Seriously though, is abortion really a Federal problem? Just because Roe v Wade was decided in a Federal court, does that make it a Federal problem?  It seems as though some states back freedom of choice while others are so rigid that they are demanding no abortions, ever.

Only 38 out of 50 states have laws on the books that consider the fetus a separate being if a woman is murdered.

Just wonderin’.

#2

And then there’s immigration, and the ridiculous stand of Democrats, who refuse to even consider using Trump’s proposal as a starting point for adult conversation on the subject.

What the (bleep) is so hard to understand about illegal?

As soon as the subject of merit-based legal immigration comes up, some drooling Dem will trot out the rusty old argument that early in our history we didn’t have any restrictions by merit.

First, that’s absolutely untrue, and second, things have changed.

At first the government was simply looking to find enough bodies to populate the states and territories, but even then you couldn’t enter if you were sick, or didn’t have any skills at all.

This ain’t Disneyland, folks, and besides, you have to be able to pay to go there too.

#3

And last but not least, Bill De Blasio finally got around to declaring he was in on the run for the presidency.

Whoopee.   No wonder everyone thinks Biden will win the primaries.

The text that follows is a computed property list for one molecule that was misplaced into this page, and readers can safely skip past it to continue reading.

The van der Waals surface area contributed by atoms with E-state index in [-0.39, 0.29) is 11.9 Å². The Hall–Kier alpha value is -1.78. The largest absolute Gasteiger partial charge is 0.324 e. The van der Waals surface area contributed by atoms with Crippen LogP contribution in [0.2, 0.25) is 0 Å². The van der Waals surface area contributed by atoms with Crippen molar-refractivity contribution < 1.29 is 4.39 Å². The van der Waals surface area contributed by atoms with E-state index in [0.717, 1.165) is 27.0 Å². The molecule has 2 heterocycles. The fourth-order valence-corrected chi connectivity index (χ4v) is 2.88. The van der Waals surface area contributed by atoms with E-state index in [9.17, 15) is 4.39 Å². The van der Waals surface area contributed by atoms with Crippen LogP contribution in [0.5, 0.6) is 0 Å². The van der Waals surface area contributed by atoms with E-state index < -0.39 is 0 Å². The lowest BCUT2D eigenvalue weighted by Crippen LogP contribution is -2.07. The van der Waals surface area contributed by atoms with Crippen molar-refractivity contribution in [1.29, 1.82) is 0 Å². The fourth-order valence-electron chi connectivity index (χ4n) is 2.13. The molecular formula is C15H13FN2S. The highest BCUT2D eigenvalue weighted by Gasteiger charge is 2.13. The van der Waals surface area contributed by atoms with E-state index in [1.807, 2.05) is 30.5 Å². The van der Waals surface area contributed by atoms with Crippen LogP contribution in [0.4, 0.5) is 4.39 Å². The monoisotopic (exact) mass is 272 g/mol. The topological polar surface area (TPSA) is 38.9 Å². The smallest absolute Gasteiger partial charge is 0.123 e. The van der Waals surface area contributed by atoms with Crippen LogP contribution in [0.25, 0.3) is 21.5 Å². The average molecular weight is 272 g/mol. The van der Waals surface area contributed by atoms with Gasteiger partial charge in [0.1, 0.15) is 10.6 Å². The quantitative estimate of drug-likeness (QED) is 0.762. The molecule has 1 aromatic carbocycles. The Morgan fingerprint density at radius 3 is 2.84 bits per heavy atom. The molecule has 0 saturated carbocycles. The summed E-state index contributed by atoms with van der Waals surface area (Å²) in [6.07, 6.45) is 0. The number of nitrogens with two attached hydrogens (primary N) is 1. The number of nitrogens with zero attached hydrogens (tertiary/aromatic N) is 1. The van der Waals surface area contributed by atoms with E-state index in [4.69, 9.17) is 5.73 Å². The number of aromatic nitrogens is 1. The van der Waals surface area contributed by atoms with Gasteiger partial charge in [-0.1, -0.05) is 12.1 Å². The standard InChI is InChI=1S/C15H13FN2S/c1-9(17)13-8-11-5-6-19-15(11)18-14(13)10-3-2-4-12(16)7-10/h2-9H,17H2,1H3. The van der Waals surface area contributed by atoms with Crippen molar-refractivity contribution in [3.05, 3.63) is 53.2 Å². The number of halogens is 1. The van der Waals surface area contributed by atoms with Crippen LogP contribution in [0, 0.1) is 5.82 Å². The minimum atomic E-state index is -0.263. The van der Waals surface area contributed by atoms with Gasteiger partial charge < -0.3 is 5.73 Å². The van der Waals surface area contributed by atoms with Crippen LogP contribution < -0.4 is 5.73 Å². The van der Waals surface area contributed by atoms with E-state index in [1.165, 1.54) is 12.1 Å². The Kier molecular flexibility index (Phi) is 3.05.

Another Obama surrogate?

Seeing as how even the most “woke” Democrats can’t find a way to put Hillary Clinton back on the ticket for 2020, they’re running the next best thing –  Joe Biden.

Biden is essentially the closest thing now that the Obama Democrats have to another Obama term, which is what Hillary was.

There’s no doubt that Joe Biden will come across better than Hillary did, unless of course he leanns too far left and insults the blue collar Democrats too. That’s unlikely, because his stock in trade has always been his ability to scam, er, cultivate the working class.

The Real Clear Politics average ranking has Biden ahead of Bernie by 13 points.  Other polls have Biden up by as much as 18 points over Bernie, with the rest of the pack struggling to get into double digits.

Not that polls matter at this stage of the game anyway. With 23 Democratic candidates all in the hunt it’s amazing that anyone is in double digits.